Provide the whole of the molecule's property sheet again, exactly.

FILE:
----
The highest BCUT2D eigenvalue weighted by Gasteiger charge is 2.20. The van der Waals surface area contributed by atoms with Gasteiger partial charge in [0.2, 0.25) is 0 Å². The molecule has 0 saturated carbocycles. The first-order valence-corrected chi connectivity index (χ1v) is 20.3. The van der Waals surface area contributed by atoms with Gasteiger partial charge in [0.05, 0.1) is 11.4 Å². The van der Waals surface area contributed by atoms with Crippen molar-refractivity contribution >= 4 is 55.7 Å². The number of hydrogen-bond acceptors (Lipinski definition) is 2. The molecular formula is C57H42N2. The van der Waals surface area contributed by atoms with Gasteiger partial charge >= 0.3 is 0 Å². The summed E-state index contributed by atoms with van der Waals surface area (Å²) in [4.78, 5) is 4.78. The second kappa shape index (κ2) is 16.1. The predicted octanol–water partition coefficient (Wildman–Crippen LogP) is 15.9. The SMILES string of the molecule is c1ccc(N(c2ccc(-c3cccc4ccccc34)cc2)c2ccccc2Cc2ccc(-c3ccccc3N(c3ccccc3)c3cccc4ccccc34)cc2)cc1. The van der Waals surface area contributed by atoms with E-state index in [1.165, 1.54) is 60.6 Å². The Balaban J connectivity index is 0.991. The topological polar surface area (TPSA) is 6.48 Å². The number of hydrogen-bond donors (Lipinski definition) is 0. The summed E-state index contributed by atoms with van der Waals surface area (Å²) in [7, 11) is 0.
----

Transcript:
The highest BCUT2D eigenvalue weighted by Gasteiger charge is 2.20. The van der Waals surface area contributed by atoms with Gasteiger partial charge in [0.2, 0.25) is 0 Å². The molecule has 0 saturated carbocycles. The first-order valence-corrected chi connectivity index (χ1v) is 20.3. The van der Waals surface area contributed by atoms with Gasteiger partial charge in [0.05, 0.1) is 11.4 Å². The van der Waals surface area contributed by atoms with Crippen molar-refractivity contribution >= 4 is 55.7 Å². The number of hydrogen-bond acceptors (Lipinski definition) is 2. The molecular formula is C57H42N2. The van der Waals surface area contributed by atoms with Gasteiger partial charge >= 0.3 is 0 Å². The summed E-state index contributed by atoms with van der Waals surface area (Å²) in [4.78, 5) is 4.78. The second kappa shape index (κ2) is 16.1. The predicted octanol–water partition coefficient (Wildman–Crippen LogP) is 15.9. The SMILES string of the molecule is c1ccc(N(c2ccc(-c3cccc4ccccc34)cc2)c2ccccc2Cc2ccc(-c3ccccc3N(c3ccccc3)c3cccc4ccccc34)cc2)cc1. The van der Waals surface area contributed by atoms with E-state index in [1.165, 1.54) is 60.6 Å². The Balaban J connectivity index is 0.991. The topological polar surface area (TPSA) is 6.48 Å². The number of hydrogen-bond donors (Lipinski definition) is 0. The summed E-state index contributed by atoms with van der Waals surface area (Å²) in [7, 11) is 0.